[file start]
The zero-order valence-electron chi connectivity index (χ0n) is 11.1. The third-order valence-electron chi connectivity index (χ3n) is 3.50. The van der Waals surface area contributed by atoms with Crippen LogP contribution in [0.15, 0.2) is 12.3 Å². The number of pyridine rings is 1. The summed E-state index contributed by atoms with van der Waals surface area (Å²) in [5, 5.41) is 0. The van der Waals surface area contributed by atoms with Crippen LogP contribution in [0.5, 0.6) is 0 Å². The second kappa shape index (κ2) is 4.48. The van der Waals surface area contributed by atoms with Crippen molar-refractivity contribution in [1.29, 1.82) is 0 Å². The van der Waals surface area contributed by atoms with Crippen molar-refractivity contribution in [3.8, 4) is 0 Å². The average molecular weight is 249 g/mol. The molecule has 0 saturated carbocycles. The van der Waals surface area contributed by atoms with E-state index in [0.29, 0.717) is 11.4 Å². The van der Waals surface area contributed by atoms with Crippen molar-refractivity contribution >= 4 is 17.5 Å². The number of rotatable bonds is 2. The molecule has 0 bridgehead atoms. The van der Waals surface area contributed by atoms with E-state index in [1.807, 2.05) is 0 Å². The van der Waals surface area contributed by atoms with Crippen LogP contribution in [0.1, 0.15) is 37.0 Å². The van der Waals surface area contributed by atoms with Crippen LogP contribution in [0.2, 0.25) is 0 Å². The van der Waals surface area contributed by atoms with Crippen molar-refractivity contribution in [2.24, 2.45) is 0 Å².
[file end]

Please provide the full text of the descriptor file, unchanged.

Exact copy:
The zero-order valence-electron chi connectivity index (χ0n) is 11.1. The third-order valence-electron chi connectivity index (χ3n) is 3.50. The van der Waals surface area contributed by atoms with Crippen LogP contribution in [0.15, 0.2) is 12.3 Å². The number of pyridine rings is 1. The summed E-state index contributed by atoms with van der Waals surface area (Å²) in [5, 5.41) is 0. The van der Waals surface area contributed by atoms with Crippen LogP contribution in [0.5, 0.6) is 0 Å². The second kappa shape index (κ2) is 4.48. The van der Waals surface area contributed by atoms with Crippen molar-refractivity contribution in [1.29, 1.82) is 0 Å². The van der Waals surface area contributed by atoms with Crippen molar-refractivity contribution in [3.8, 4) is 0 Å². The average molecular weight is 249 g/mol. The molecule has 0 saturated carbocycles. The van der Waals surface area contributed by atoms with E-state index in [0.29, 0.717) is 11.4 Å². The van der Waals surface area contributed by atoms with Crippen molar-refractivity contribution >= 4 is 17.5 Å². The number of rotatable bonds is 2. The molecule has 0 bridgehead atoms. The van der Waals surface area contributed by atoms with E-state index in [1.807, 2.05) is 0 Å². The van der Waals surface area contributed by atoms with Crippen LogP contribution in [0.1, 0.15) is 37.0 Å². The van der Waals surface area contributed by atoms with Crippen LogP contribution in [0.2, 0.25) is 0 Å². The van der Waals surface area contributed by atoms with Crippen molar-refractivity contribution in [2.24, 2.45) is 0 Å².